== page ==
Your Sensitive Data Is Public Record

I have had my data stolen multiple times over the years when a company that has my data is the victim of a hack. It used to feel like a very infrequent event and often the data compromised was not particularly sensitive. Lately, it seems like every few weeks I am getting another letter alerting me that my data has been stolen. The list has included my employer, my cellular provider, my insurance company, and others. This has led me to conclude that, as disconcerting as it is, effectively none of our data is going to remain secure or confidential in the long run. Expect even your most sensitive data to be effectively public record.


The Need For Locality Aids Physical Security

I’ve written in the past how cybersecurity has a key difference from traditional physical security. Namely, a criminal must physically visit a specific locality to thwart physical security made up of a range of locks, safes, and monitoring devices. These measures work to keep the vast majority of people out. Despite all these tools, however, sophisticated, highly motivated criminals who want to access a given location often find a way to do so. Just this past year, in fact, a major cash storage facility was breached, and the thieves took away a massive haul. 

A key fact about such heists is that someone must personally visit a site and physically break in. Not only is there risk involved with showing up in person, but it also largely limits which locations criminals can try to breach. Criminals halfway around the world aren’t realistically going to travel in for a heist and then return to their home base. When it comes to securing a physical property, you’re primarily at risk from the small pool of criminals who are both local and sophisticated.


The Lack Of Locality Is A Serious Problem For Cybersecurity

It wasn’t long ago that most data, both electronic and paper-based, was only accessible from inside a secure building. Over the years, more and more companies allowed remote access to their systems and, more recently, public clouds have become ubiquitous. Most of our data is now exclusively stored electronically and it is specifically not stored at a company’s property, but rather in public clouds.

While these clouds and the applications that use them are highly secure, nothing is perfect. New angles of attack are constantly found and there is a never-ending battle between security professionals and the criminals (including well-funded state-sponsored groups) trying to breach systems. However, perhaps the biggest risk of this new reality is the lack of locality needed to breach a system and steal data. 

Unlike a physical building, a criminal does not need to be local to a computer system today to breach it. Also, while there are only so many physical locations that a criminal can visit, there is no limit to how many sites a hacker’s automated bots can attack. It’s as if every criminal in the world was flown to your neighborhood! While almost all the hackers are repelled almost all the time, some still succeed. And, once they find a new vulnerability, instead of having to visit each physical location with the vulnerability, they can the remotely attack every system with the vulnerability regardless of its location.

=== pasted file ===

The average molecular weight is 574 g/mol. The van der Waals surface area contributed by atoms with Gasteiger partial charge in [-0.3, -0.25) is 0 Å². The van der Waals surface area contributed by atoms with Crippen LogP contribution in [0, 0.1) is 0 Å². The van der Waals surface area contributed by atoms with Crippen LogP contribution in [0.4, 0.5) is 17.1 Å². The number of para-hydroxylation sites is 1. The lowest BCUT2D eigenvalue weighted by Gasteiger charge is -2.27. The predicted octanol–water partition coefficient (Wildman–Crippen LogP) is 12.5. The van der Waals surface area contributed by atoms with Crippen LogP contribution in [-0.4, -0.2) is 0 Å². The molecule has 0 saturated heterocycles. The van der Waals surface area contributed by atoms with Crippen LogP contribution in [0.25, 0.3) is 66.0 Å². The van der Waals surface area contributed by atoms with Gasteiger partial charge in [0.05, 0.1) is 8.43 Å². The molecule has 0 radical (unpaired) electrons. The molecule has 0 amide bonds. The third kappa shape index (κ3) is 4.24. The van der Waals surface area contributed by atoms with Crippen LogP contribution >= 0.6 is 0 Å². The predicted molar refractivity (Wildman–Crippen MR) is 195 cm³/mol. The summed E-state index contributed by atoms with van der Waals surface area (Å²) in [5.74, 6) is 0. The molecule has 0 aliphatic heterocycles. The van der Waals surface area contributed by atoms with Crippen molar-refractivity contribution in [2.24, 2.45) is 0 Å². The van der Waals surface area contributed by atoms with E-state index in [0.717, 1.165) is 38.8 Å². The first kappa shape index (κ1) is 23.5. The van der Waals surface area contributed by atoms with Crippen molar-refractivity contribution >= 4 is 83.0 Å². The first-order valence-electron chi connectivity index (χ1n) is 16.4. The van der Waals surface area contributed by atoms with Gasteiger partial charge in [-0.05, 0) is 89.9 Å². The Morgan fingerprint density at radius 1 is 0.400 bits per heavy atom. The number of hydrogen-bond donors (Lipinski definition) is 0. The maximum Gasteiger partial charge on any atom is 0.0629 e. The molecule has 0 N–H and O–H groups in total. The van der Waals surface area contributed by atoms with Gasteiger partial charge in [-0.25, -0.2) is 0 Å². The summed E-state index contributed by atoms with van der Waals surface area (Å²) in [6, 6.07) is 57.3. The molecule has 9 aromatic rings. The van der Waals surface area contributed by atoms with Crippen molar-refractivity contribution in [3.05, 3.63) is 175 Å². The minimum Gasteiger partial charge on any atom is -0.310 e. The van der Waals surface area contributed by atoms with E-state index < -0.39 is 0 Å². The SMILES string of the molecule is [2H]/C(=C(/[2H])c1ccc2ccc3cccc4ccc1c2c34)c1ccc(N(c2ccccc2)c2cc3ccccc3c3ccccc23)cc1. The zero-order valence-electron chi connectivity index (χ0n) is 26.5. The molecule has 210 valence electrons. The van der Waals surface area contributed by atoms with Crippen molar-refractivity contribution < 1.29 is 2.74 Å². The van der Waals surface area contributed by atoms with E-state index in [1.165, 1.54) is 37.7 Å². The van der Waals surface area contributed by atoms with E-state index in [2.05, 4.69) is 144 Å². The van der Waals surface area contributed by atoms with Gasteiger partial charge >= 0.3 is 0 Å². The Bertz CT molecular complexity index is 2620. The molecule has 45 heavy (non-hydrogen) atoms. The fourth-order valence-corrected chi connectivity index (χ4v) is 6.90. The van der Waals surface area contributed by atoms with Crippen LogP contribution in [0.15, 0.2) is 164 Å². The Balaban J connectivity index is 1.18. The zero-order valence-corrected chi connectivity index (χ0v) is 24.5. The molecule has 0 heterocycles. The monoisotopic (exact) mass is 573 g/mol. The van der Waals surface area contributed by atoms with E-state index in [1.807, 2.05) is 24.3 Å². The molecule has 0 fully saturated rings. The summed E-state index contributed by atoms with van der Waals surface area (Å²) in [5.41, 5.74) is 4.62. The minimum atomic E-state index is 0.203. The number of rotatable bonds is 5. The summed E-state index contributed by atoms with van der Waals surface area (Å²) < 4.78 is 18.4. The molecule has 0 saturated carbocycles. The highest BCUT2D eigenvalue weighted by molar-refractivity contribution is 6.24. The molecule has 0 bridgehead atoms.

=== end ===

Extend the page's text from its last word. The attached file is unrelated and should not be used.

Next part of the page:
The Uncomfortable Reality

Bringing the prior points together, where does that leave us? Unfortunately, I think that we are rapidly approaching (if not already part of) a world where for all practical purposes, you must assume any data is publicly available on the dark web. If you notice, all the letters from companies informing you of your data being stolen include credit monitoring and similar services. In other words, we get support focused on mitigating the damage of thefts. Nobody is suggesting the thefts are going to stop or that your stolen data will be taken offline.

You should expect that your tax records, medical records, bank records, and more will eventually be breached. It may be small pieces per incident over many years, but it will add up. Over time all of us will have our data stolen as part of a larger attack that isn’t aimed at us individually but aimed at stealing as many individuals’ data as possible. 

Do we really want to live in a world where someone who is mad at us can buy and release potentially embarrassing medical or financial records? I don’t think most of us do, but I don’t see how we avoid it. A major bank has the resources to ensure that theft of account records will be a very rare event. However, think about how many small medical practices store electronic medical records. Even if the systems they are using are secured by capable firms, the risk of access via phishing attack or other indirect method is much higher for businesses who aren’t well versed in technology. 

My disappointing conclusion is that no matter how diligent you are, it is almost certain that much of your sensitive data is going to get stolen and offered for sale eventually. In essence, it is all public record! I imagine some readers will be nodding in violent agreement while others will think I’m being too cynical. Let me know what you think in the comments. Am I spot-on or way off the mark?


Originally posted in the Analytics Matters newsletter on LinkedIn

The post Your Sensitive Data Is Public Record appeared first on Datafloq.

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